More specifically, you'll need to use YQL's Open Data Table containing an Execute block to make this happen. For a good summary on how to do this, you can read the article "Scraping HTML documents that require POST data with YQL". Luckily for us, YQL guru Christian Heilmann has already created an Open Data Table that handles POST data. You can play around with Christian's "htmlpost" table on the YQL Console. Here's a breakdown of the YQL syntax:

  • select * - select all columns, similar to SQL, but in this case the columns are XML elements or JSON objects returned by the query. In the context of scraping web pages, these "columns" generally correspond to HTML elements, so if want to retrieve only the page title, then you would use select head.title.
  • from htmlpost - what table to query; in this case, use the "htmlpost" Open Data Table (you can use your own custom table if this one doesn't suit your needs).
  • url="..." - the form's action URI.
  • postdata="..." - the serialized form data.
  • xpath="..." - the XPath of the nodes you want to include in the response. This acts as the filtering mechanism, so if you want to include only <p> tags then you would use xpath="//p"; to include everything you would use xpath="//*".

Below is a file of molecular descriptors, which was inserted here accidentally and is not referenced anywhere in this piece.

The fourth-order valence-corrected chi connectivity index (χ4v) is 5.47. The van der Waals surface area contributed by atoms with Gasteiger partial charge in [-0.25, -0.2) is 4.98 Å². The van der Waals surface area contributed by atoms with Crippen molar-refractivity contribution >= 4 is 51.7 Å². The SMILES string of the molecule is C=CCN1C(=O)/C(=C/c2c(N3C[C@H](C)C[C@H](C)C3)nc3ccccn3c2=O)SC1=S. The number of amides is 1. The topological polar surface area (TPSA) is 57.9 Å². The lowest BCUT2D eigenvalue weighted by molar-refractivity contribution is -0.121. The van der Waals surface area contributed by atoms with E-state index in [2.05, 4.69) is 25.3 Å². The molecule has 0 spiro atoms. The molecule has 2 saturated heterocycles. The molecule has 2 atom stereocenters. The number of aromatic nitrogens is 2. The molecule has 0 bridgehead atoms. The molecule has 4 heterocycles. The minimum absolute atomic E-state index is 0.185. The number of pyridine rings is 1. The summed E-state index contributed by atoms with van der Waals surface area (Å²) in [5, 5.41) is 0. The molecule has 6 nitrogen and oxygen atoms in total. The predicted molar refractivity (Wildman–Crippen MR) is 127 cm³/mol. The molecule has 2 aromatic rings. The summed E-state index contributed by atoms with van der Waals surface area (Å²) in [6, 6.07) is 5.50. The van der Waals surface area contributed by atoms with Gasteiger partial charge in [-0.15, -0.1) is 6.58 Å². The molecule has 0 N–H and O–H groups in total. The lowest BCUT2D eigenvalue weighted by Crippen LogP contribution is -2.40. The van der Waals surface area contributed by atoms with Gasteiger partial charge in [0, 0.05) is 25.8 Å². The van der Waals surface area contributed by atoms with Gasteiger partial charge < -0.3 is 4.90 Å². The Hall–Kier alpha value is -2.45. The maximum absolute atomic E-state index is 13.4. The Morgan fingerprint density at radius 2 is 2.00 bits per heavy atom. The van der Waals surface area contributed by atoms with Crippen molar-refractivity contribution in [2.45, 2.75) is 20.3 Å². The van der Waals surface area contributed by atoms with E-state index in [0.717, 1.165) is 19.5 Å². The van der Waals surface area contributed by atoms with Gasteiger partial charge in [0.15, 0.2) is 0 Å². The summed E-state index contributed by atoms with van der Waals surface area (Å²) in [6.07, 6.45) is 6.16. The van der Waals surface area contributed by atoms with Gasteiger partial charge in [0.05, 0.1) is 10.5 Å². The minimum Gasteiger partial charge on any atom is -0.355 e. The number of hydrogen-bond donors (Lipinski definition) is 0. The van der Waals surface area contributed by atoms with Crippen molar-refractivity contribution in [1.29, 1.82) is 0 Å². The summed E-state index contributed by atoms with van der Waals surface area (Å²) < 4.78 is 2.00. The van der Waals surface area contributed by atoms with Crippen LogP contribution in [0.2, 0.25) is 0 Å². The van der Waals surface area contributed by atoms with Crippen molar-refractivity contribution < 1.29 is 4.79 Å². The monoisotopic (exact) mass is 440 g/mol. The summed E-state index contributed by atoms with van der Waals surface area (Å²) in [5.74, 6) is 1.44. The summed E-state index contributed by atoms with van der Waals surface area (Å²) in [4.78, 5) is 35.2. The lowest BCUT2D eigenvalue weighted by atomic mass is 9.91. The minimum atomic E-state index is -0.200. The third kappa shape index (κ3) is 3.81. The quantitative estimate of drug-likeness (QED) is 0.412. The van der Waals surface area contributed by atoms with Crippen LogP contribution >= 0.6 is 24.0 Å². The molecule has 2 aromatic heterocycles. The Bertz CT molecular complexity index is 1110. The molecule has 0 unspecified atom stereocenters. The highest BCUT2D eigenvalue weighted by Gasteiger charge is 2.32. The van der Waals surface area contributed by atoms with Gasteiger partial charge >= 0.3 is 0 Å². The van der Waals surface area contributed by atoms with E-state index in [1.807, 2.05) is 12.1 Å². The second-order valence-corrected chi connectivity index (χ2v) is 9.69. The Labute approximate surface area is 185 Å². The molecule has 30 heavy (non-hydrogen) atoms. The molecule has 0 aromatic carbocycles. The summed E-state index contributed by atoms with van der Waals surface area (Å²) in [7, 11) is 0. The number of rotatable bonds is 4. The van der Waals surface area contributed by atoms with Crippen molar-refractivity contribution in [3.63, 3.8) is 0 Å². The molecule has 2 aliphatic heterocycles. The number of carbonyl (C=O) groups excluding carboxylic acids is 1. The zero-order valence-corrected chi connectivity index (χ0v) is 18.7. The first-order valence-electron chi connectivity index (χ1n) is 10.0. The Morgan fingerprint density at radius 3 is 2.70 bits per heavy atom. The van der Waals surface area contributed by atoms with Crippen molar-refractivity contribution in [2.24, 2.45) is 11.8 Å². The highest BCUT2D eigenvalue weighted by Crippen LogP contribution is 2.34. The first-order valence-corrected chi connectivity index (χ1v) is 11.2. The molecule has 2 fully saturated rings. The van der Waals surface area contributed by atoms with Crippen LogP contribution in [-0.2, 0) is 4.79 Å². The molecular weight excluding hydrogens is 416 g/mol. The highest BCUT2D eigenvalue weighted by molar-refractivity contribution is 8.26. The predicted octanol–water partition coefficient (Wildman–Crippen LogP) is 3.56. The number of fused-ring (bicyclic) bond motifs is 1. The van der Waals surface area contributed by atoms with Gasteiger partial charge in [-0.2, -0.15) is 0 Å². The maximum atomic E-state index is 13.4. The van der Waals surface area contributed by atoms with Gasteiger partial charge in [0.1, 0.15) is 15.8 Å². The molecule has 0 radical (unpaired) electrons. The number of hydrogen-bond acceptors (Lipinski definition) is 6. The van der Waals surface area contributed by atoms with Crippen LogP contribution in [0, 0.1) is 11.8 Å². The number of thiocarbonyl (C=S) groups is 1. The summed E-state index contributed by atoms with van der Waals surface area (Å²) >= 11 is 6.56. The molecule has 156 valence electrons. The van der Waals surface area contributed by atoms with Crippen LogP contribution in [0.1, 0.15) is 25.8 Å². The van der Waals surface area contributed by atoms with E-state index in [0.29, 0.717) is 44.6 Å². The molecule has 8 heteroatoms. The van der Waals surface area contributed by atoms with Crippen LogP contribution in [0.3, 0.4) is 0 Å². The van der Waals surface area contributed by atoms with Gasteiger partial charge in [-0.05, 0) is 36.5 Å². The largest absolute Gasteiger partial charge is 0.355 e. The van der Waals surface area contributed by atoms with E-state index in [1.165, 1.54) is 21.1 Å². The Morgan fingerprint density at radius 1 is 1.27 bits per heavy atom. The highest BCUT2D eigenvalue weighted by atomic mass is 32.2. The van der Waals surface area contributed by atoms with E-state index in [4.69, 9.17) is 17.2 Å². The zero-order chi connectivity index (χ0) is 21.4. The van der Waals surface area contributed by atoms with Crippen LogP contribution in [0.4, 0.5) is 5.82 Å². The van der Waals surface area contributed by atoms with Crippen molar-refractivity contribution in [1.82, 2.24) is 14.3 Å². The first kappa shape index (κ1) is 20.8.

Click 'Test' to execute the YQL query. Once you are happy with the results, be sure to (1) click 'JSON' to set the response format to JSON, and (2) uncheck "Diagnostics" to minimize the size of the JSON payload by removing extraneous diagnostics information. The most important bit is the URL at the bottom of the page -- this is the URL you would use in a $.ajax() statement.

Here, I'm going to show you the exact steps to do a cross-domain form POST via a YQL query using this sample form:

<form id="form-post" action="https://www.example.com/add/member" method="post">
  <input type="text" name="firstname">
  <input type="text" name="lastname">
  <button type="button" onclick="doSubmit()">Add Member</button>
</form>

Your JavaScript would look like this:

function doSubmit() {
  $.ajax({
    url: '//query.yahooapis.com/v1/public/yql?q=select%20*%20from%20htmlpost%20where%0Aurl%3D%22' +
         encodeURIComponent($('#form-post').attr('action')) + '%22%20%0Aand%20postdata%3D%22' +
         encodeURIComponent($('#form-post').serialize()) +
         '%22%20and%20xpath%3D%22%2F%2F*%22&format=json&env=store%3A%2F%2Fdatatables.org%2Falltableswithkeys&callback=',
    dataType: 'json', /* Optional - jQuery autodetects this by default */
    success: function(response) {
      console.log(response);
    }
  });
}

The url string is the query URL copied from the YQL Console, except with the form's encoded action URI and serialized input data dynamically inserted.

NOTE: Please be aware of security implications when passing sensitive information over the internet. Ensure the page you are submitting sensitive information from is secure (https:) and using TLS 1.x instead of SSL 3.0.